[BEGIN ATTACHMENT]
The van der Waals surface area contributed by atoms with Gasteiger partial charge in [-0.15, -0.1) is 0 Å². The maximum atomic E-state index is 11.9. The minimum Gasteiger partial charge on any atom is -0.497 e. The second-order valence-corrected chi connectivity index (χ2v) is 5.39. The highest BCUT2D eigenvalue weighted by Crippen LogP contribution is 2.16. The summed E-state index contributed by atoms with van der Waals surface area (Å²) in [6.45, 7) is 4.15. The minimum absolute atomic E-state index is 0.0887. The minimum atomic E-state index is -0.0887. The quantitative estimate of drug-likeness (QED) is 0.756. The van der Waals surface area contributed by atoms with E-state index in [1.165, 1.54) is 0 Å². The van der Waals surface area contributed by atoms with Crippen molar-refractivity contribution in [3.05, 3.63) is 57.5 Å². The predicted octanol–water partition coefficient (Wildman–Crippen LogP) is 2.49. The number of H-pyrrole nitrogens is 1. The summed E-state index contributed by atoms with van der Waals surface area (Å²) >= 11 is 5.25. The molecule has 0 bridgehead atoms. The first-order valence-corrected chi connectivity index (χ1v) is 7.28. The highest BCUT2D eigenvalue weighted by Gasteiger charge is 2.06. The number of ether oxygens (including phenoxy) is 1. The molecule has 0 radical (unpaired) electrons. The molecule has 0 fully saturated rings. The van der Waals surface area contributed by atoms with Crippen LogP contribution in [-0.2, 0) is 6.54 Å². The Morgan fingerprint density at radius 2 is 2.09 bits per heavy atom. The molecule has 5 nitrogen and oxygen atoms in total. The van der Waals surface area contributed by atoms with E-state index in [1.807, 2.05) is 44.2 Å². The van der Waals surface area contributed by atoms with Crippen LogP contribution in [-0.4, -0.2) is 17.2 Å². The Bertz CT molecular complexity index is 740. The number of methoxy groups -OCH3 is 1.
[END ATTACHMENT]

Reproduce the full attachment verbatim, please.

The van der Waals surface area contributed by atoms with Gasteiger partial charge in [-0.15, -0.1) is 0 Å². The maximum atomic E-state index is 11.9. The minimum Gasteiger partial charge on any atom is -0.497 e. The second-order valence-corrected chi connectivity index (χ2v) is 5.39. The highest BCUT2D eigenvalue weighted by Crippen LogP contribution is 2.16. The summed E-state index contributed by atoms with van der Waals surface area (Å²) in [6.45, 7) is 4.15. The minimum absolute atomic E-state index is 0.0887. The minimum atomic E-state index is -0.0887. The quantitative estimate of drug-likeness (QED) is 0.756. The van der Waals surface area contributed by atoms with E-state index in [1.165, 1.54) is 0 Å². The van der Waals surface area contributed by atoms with Crippen molar-refractivity contribution in [3.05, 3.63) is 57.5 Å². The predicted octanol–water partition coefficient (Wildman–Crippen LogP) is 2.49. The number of H-pyrrole nitrogens is 1. The summed E-state index contributed by atoms with van der Waals surface area (Å²) >= 11 is 5.25. The molecule has 0 bridgehead atoms. The first-order valence-corrected chi connectivity index (χ1v) is 7.28. The highest BCUT2D eigenvalue weighted by Gasteiger charge is 2.06. The number of ether oxygens (including phenoxy) is 1. The molecule has 0 radical (unpaired) electrons. The molecule has 0 fully saturated rings. The van der Waals surface area contributed by atoms with Crippen LogP contribution in [-0.2, 0) is 6.54 Å². The Morgan fingerprint density at radius 2 is 2.09 bits per heavy atom. The molecule has 5 nitrogen and oxygen atoms in total. The van der Waals surface area contributed by atoms with E-state index in [1.807, 2.05) is 44.2 Å². The van der Waals surface area contributed by atoms with Crippen LogP contribution in [-0.4, -0.2) is 17.2 Å². The Bertz CT molecular complexity index is 740. The number of methoxy groups -OCH3 is 1.